Understanding behavior, thoughts and feelings is not easy, which may explain why it was largely ignored between ancient Greek times and the 16th century. But tired of years of speculation, theory and argument, and bearing in mind Aristotle's plea for scientific investigation to support theory, psychology as a scientific discipline began to emerge in the late 's. Wilheim Wundt developed the first psychology lab in Introspection was used, but systematically i.
It was really a place from which to start thinking about how to employ scientific methods to investigate behavior.
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The classic movement in psychology to adopt these strategies were the behaviorists, who were renowned for their reliance on controlled laboratory experiment and rejection of any unseen or subconscious forces as causes of behavior. And later, the cognitive psychologists adopted this rigorous i. Psychoanalysis has great explanatory power and understanding of behavior, but is has been accused of only explaining behavior after the event, not predicting what will happen in advance and of being unfalsifiable.
Because it has evolved that way! Kline argues that psychoanalytic theory can be broken down into testable hypotheses and tested scientifically.
For example, Scodel postulated that orally dependent men would prefer larger breasts a positive correlation , but in fact found the opposite a negative correlation. Behaviorism has parsimonious i. Behaviorists firmly believed in the scientific principles of determinism and orderliness, and thus came up with fairly consistent predictions about when an animal was likely to respond although they admitted that perfect prediction for any individual was impossible.
The behaviorists used their predictions to control the behavior of both animals pigeons trained to detect life jackets and humans behavioral therapies and indeed Skinner , in his book Walden Two , described a society controlled according to behaviorist principles. Full understanding, prediction and control in psychology is probably unobtainable due to the huge complexity of environmental, mental and biological influences upon even the simplest behavior i. You will see therefore, that there is no easy answer to the question 'is psychology a science?
But many approaches of psychology do meet the accepted requirements of the scientific method, whilst others appear to be more doubtful in this respect. There are alternatives to empiricism, such as rational research, argument and belief. The humanistic approach another alternative values private, subjective conscious experience and argues for the rejection of science.
The humanistic approach argues that objective reality is less important than a person's subjective perception and subjective understanding of the world. Because of this, Carl Rogers and Maslow placed little value on scientific psychology, especially the use of the scientific laboratory to investigate both human and other animal behavior.
This is what the humanistic approach aims to do. Humanism is a psychological perspective that emphasizes the study of the whole person. Humanistic psychologists look at human behavior not only through the eyes of the observer, but through the eyes of the person doing the behaving. Humanistic psychologists believe that an individual's behavior is connected to his inner feelings and self-image. The humanistic approach in psychology deliberately steps away from a scientific viewpoint, rejecting determinism in favor of freewill, aiming to arrive at a unique and in depth understanding.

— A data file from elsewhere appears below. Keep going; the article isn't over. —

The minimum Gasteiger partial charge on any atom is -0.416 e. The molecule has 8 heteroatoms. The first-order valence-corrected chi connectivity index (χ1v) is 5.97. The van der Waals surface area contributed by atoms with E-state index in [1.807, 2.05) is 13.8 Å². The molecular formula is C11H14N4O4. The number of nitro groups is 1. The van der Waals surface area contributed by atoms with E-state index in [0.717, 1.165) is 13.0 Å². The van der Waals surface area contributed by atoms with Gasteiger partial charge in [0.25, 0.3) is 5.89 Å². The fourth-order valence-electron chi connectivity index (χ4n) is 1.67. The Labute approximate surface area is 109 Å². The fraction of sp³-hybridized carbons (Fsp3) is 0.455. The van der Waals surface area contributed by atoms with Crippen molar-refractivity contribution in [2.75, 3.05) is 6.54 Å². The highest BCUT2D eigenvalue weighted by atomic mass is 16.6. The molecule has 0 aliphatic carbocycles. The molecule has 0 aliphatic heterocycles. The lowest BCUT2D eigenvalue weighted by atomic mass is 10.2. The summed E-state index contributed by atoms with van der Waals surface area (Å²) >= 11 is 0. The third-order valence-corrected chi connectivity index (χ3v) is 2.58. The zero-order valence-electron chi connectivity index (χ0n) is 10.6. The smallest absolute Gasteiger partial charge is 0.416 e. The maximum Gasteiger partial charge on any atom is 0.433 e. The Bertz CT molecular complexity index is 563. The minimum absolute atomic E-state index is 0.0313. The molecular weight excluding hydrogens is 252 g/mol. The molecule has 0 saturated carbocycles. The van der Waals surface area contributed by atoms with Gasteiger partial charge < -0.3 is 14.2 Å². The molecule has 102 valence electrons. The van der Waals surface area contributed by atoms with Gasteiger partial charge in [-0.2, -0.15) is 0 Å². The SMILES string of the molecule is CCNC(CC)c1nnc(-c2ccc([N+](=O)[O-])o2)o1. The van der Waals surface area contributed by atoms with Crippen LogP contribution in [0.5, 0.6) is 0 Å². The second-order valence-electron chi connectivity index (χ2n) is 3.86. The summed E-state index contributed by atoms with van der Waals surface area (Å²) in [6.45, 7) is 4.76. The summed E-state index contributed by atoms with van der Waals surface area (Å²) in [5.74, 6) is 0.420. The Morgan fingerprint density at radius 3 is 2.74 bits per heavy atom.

Humanistic psychologists rejected a rigorous scientific approach to psychology because they saw it as dehumanizing and unable to capture the richness of conscious experience. In many ways the rejection of scientific psychology in the s, s and s was a backlash to the dominance of the behaviorist approach in North American psychology. In certain ways everyone is a psychologist.
This does not mean that everyone has been formally trained to study and be trained in psychology. People have common sense views of the world, of other people and themselves. These common sense views may come from personal experience, from our upbringing as a child and through culture etc.
Common-sense views about people are rarely based on systematic i.dichino.ir/wp-includes/ochiltree/2947.php
Racial or religious prejudices may reflect what seems like common sense within a group of people. However, prejudicial beliefs rarely stand up to what is actually the case. Common sense, then, is something which everybody uses in their day-to-day lives, guides decisions and influences how we interact with one another. But because it is not based on systematic evidence, or derived from scientific inquiry, it may be misleading and lead to one group of people treating others unfairly and in a discriminatory way.
Despite having a scientific methodology worked out we think , there are further problems and arguments which throw doubt onto psychology ever really being a science. Then, as a last resort, he asked them how a stupid person would do this task. At this point, without any hesitation, they sorted the items into taxonomic categories! Our IQ tests use categorization, and assumptions of how items relate to each other, to test "intelligence". And how many of us, when filling in IQ tests, thought of different ways to answer questions, but answered the way we knew would be considered "right"?